What kind of support do you offer to your clients?
Many folks who come into our three-year intensive advising program are established as farmers — some have worked over 20-30 years as farmworkers, and nearly all have been in business on their own for at least several years. Though they’re often great at production, naturally entrepreneurial, and are already selling to grocery stores and farmers’ markets, many lack experience running a small business and are not necessarily surrounded by people with this experience.
We help to accelerate their learning process around business and financial management, in a way that achieves their dual goals of running a viable business and stewarding the land in an ecologically responsible manner. For example, some farmers may not have a formal record-keeping system that helps them make informed choices around what to grow and where to sell. We then work with them to set up those systems so they can use data to complement their natural intuition. It’s not always a linear process; we try to meet them where they are and offer practical tools and knowledge that will lead them to their goals around money, livelihood, quality of life, or learning how to successfully run a values-based business.
That being said, it has been reflected back to us that one of the biggest benefits of our support is serving as a thought-partner for farmers and ranchers. It can be isolating to be a small business owner, especially a farmer. It is valuable to have someone to call if you need help filling out a certification form, or to consider your options after a crop fails. Simply listening to our clients, or connecting them with the right resources is a huge way in which we support farmers.
Whether it’s because of capitalism or the interconnected systems of white supremacy, capitalism, and heteropatriarchy, how food is produced, distributed, and sold in this country just doesn’t work for many sustainable small farms.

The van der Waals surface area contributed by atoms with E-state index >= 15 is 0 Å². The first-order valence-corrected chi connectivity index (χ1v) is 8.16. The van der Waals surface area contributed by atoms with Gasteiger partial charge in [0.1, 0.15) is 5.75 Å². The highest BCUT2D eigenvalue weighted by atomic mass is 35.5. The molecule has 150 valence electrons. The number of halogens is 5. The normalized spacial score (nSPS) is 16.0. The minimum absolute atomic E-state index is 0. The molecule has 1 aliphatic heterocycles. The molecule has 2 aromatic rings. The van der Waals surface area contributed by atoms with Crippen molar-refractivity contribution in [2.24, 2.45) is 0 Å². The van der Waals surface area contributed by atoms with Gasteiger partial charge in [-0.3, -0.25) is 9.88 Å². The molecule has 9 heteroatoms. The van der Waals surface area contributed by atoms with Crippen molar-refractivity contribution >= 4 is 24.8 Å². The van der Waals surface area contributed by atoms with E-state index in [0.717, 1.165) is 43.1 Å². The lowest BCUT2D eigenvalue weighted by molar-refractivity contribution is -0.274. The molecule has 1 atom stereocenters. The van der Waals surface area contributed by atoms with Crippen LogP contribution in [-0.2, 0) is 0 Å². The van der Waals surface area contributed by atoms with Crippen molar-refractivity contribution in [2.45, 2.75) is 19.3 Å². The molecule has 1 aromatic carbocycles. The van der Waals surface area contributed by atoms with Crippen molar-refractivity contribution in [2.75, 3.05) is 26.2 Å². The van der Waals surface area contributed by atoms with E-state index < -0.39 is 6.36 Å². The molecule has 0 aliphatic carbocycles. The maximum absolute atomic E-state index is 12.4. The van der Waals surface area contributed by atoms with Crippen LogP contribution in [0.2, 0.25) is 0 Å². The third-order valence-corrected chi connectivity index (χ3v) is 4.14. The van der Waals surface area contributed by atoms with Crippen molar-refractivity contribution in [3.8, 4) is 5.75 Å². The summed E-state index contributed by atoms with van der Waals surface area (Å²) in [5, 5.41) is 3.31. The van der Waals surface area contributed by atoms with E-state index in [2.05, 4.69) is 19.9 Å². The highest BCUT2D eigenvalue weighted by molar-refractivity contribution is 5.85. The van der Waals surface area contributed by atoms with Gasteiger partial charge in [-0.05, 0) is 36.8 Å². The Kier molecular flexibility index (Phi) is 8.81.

And what about periods of crisis, like fire season or the pandemic?
The effects of these crises are felt across our food community—on people, workers, community, air quality, and housing. We have seen it during previous fire seasons and are seeing it again this year with the combined impacts of fire season, heatwaves, and a pandemic. Our role was to be available as a shoulder to lean on, to facilitate connecting them to resources, to talk through how they can adapt. Most business owners have their ‘people’ — someone to call during a crisis. Large industrial agriculture businesses can get another 5 million dollars on their credit by making one call. The folks we work with don’t have that so we are part of this support system that helps them to cobble it together, always but especially in times of crises.
That said, our clients have been able to react and adapt quickly to give and receive support during crises because of the nimbleness of their business model, and the personal connections and social capital they cultivate in their regions— because they truly care about their communities.
Do you find that climate change is becoming increasingly present in the experience of the farmers and ranchers you work with?
The short answer is ‘yes’. The fires are an extreme example of that, but last year we had a really wet spring which totally decimated strawberry crops in Salinas, impacting revenue for the whole year. Things rarely go according to plan in farming, but changes in historical weather patterns are making things harder. Most of our clients run diversified farms so they are better able to weather climate-related surprises and make the whole system more resilient.
Additionally, farmers have been baking climate resilience into their practices. Vegetable farmers hone their practices around low or no-till agriculture, seed saving, cover cropping, and more. Ranchers focus on carbon sequestration, intensive rotational grazing, and holistic land management. They are able to react to current climate shifts, but really their leadership lies in the work they do to promote climate resilience.